Leeds, though, should not be judged on the basis of crude long ball football tactics. The high status West Yorkshire Playhouse has managed to combine success and an uncompromising repertory. It also does fine work for the community. The University is successful and prosperous. It has a good central location and its architecture has helped the City retain a gothic style that has been lost in other English cities. The splendour is not consistent because of the investment in office blocks for the 25% of the population that work in finance. Trendy shops have followed. So parts of Leeds are dreary but these can be avoided. All it takes is a short walk.

65% of Leeds District is green belt, and the City is twenty miles from the Yorkshire Dales National Park. The Leeds Country Way is a circular 62 mile walk, and no point on the walk is further than seven miles from the City.

Kirkstall Abbey, Yorkshire 1797 Joseph Mallord William Turner 1775-1851 The Fitzwilliam Museum, Cambridge http://www.tate.org.uk/art/work/TW0076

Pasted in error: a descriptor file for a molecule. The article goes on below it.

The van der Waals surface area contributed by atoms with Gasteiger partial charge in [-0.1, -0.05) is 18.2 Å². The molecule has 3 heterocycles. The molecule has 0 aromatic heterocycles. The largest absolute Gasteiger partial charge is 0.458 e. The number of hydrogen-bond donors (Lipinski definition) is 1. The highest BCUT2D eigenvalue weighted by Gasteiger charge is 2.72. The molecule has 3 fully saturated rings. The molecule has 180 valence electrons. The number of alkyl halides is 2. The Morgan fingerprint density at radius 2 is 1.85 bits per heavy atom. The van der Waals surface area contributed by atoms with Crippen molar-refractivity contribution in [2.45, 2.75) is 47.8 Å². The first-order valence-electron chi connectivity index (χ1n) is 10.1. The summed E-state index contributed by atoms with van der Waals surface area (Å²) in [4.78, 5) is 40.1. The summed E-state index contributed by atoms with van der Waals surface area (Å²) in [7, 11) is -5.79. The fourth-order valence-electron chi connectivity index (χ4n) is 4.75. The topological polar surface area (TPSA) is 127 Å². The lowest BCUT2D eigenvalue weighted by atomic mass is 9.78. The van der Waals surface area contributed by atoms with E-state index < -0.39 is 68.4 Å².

Kirkstall Abbey, Yorkshire 1797 Joseph Mallord William Turner 1775-1851 The Fitzwilliam Museum, Cambridge http://www.tate.org.uk/art/work/TW0076

Also near is Kirkstall Abbey, which was built at the end of the 12th Century and housed Cistercian monks. The Abbey was painted by Turner. The Abbey cannot be criticised for failing to redeem a dull Harry Potter film. The ruins of the Abbey are close to the River Aire and near Headingley, so Rugby League and cricket fans might be tempted to visit. Leeds Rhinos, the Rugby League Club, is as successful as the football team is a failure.   Leeds is the third biggest city in the UK but, because of mistakes by football entrepreneurs rather than the dim wits of Howard Wilkinson, Rugby League remains popular in the City.